AusNet Services MD, Nino Ficca, said: “AusNet Services is pleased to contribute along with our colleagues by donating an elevated work platform to help the Fijian communities recover from Cyclone Winston.”
Energex CEO Terry Effeney said: “These vehicles have been retired from the Energex fleet. They have been very well maintained and are mechanically safe and sound. We hope they will provide a timely boost to the rebuilding effort for the electricity network in Fiji and will enable the vital work to be completed as quickly as possible.”
SA Power Networks CEO Rob Stobbe said it was important Australia helped its neighbours in times of need and we’re proud to be able to partner with other network businesses to support a key task in Fiji’s disaster recovery.
“We know ourselves the value of rapid and safe restoration of power supply in major storm events and there aren’t many bigger or more damaging than Cyclone Winston,” he said.
TasNetworks CEO Lance Balcombe said TasNetworks was pleased to contribute to this important infrastructure-building initiative to help the Fijian community recover from the devastating impact of Cyclone Winston.
Zinfra Group Managing Director, Steve MacDonald, said: “When DFAT asked Zinfra to assist in the Fiji disaster recovery, we jumped at the opportunity to be a part of the response effort. We initially sent our Power Operations Manager to be part of the assessment team to carry out a needs assessment in Fiji.
“As a result of this exercise, we have provided equipment as recommended in the assessment report, which will assist in expediting the rebuilding of the electrical infrastructure in Fiji.
“The equipment supplied will also help ensure that all future construction is built to a high quality and improve network resilience to cyclonic conditions," Mr Bradley said.
On 17 May at the Port of Brisbane the energy networks and the Fiji High Commissioner saw the send off of the seven vehicles, with the equipment to follow soon.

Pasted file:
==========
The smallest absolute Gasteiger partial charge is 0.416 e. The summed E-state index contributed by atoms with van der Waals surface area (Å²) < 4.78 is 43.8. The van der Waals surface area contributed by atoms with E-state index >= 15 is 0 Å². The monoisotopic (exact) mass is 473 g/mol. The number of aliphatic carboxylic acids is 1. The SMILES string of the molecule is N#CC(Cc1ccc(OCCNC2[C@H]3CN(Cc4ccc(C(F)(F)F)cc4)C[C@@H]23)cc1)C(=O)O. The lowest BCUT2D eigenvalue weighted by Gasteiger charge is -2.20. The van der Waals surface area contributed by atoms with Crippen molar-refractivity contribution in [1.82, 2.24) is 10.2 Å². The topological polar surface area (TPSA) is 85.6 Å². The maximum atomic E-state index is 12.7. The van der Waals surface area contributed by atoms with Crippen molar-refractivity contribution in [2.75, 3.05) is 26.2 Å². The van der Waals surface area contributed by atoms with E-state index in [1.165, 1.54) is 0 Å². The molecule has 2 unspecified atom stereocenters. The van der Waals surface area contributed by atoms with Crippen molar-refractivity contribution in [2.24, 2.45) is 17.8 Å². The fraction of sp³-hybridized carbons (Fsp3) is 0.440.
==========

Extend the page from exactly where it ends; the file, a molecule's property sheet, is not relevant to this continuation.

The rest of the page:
Ergon Energy Group Manager Fleet and Logistics Nikki Barbi:
I think Ergon is very fortunate to be involved in this initiative. We have provided a crane borer and a service truck as well, plus some equipment and material. The team has put a lot of effort in making all of this happen in terms of paperwork and forms – making sure all the certificates of inspections were up to date.
Fiji High Commissioner Yogesh Punja:
For me this is like a blood transfusion. It’s really giving the country the essentials it need now to get back on its feet. Like we have said, the recovery out of Winston is going to be a decade - a decade is a long time to come out of it. To me, you have given another five years back by speeding up this process. It’s all about the speed of recovery. For a country like Fiji with limited resources and having the extent of damage we have seen on the ground, this PPP – public private partnership – is going to improve the essentials which are fundamental to our recovery.
Without the PPP we can’t get our hospitals going, or our schools back up - off the ground. You must appreciate that Fiji is the hub of the Pacific. So where there is devastation on other Pacific islands they look up to Fiji. I believe that suddenly you have not only helped Fiji, but the entire Pacific.